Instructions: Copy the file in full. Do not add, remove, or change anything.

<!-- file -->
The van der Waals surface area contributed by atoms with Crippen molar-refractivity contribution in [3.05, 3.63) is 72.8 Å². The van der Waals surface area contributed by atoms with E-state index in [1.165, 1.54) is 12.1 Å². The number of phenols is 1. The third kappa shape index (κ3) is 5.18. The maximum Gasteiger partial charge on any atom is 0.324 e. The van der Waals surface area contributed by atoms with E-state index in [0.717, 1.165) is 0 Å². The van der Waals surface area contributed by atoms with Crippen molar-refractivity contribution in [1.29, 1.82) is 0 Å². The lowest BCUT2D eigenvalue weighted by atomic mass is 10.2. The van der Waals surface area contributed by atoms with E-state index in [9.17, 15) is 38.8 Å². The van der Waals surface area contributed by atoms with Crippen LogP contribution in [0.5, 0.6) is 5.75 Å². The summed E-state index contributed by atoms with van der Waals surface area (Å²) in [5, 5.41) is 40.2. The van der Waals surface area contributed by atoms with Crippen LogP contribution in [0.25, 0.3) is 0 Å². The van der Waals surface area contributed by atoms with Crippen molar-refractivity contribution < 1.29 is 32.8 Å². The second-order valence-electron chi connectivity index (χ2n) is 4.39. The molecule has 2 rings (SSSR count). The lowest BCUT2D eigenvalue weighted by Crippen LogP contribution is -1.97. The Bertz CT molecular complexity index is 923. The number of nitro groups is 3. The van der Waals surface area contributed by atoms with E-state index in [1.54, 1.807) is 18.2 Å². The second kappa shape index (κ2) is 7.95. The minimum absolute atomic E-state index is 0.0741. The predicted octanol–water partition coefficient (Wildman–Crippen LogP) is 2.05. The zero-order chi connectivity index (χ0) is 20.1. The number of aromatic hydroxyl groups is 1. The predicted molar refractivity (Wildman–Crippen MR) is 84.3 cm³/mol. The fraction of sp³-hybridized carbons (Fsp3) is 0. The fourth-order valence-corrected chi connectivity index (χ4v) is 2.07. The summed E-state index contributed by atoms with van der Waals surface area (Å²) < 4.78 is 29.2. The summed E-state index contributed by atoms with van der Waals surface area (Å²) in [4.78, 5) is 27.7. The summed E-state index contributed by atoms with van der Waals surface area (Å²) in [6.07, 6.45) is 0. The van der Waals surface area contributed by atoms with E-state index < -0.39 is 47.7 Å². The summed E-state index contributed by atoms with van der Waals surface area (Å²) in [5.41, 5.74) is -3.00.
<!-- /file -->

The van der Waals surface area contributed by atoms with Crippen molar-refractivity contribution in [3.05, 3.63) is 72.8 Å². The van der Waals surface area contributed by atoms with E-state index in [1.165, 1.54) is 12.1 Å². The number of phenols is 1. The third kappa shape index (κ3) is 5.18. The maximum Gasteiger partial charge on any atom is 0.324 e. The van der Waals surface area contributed by atoms with E-state index in [0.717, 1.165) is 0 Å². The van der Waals surface area contributed by atoms with Crippen molar-refractivity contribution in [1.29, 1.82) is 0 Å². The lowest BCUT2D eigenvalue weighted by atomic mass is 10.2. The van der Waals surface area contributed by atoms with E-state index in [9.17, 15) is 38.8 Å². The van der Waals surface area contributed by atoms with Crippen LogP contribution in [0.5, 0.6) is 5.75 Å². The summed E-state index contributed by atoms with van der Waals surface area (Å²) in [5, 5.41) is 40.2. The van der Waals surface area contributed by atoms with Crippen LogP contribution in [0.25, 0.3) is 0 Å². The van der Waals surface area contributed by atoms with Crippen molar-refractivity contribution < 1.29 is 32.8 Å². The second-order valence-electron chi connectivity index (χ2n) is 4.39. The molecule has 2 rings (SSSR count). The lowest BCUT2D eigenvalue weighted by Crippen LogP contribution is -1.97. The Bertz CT molecular complexity index is 923. The number of nitro groups is 3. The van der Waals surface area contributed by atoms with E-state index in [1.54, 1.807) is 18.2 Å². The second kappa shape index (κ2) is 7.95. The minimum absolute atomic E-state index is 0.0741. The predicted octanol–water partition coefficient (Wildman–Crippen LogP) is 2.05. The zero-order chi connectivity index (χ0) is 20.1. The number of aromatic hydroxyl groups is 1. The predicted molar refractivity (Wildman–Crippen MR) is 84.3 cm³/mol. The fraction of sp³-hybridized carbons (Fsp3) is 0. The fourth-order valence-corrected chi connectivity index (χ4v) is 2.07. The summed E-state index contributed by atoms with van der Waals surface area (Å²) < 4.78 is 29.2. The summed E-state index contributed by atoms with van der Waals surface area (Å²) in [4.78, 5) is 27.7. The summed E-state index contributed by atoms with van der Waals surface area (Å²) in [6.07, 6.45) is 0. The van der Waals surface area contributed by atoms with E-state index < -0.39 is 47.7 Å². The summed E-state index contributed by atoms with van der Waals surface area (Å²) in [5.41, 5.74) is -3.00.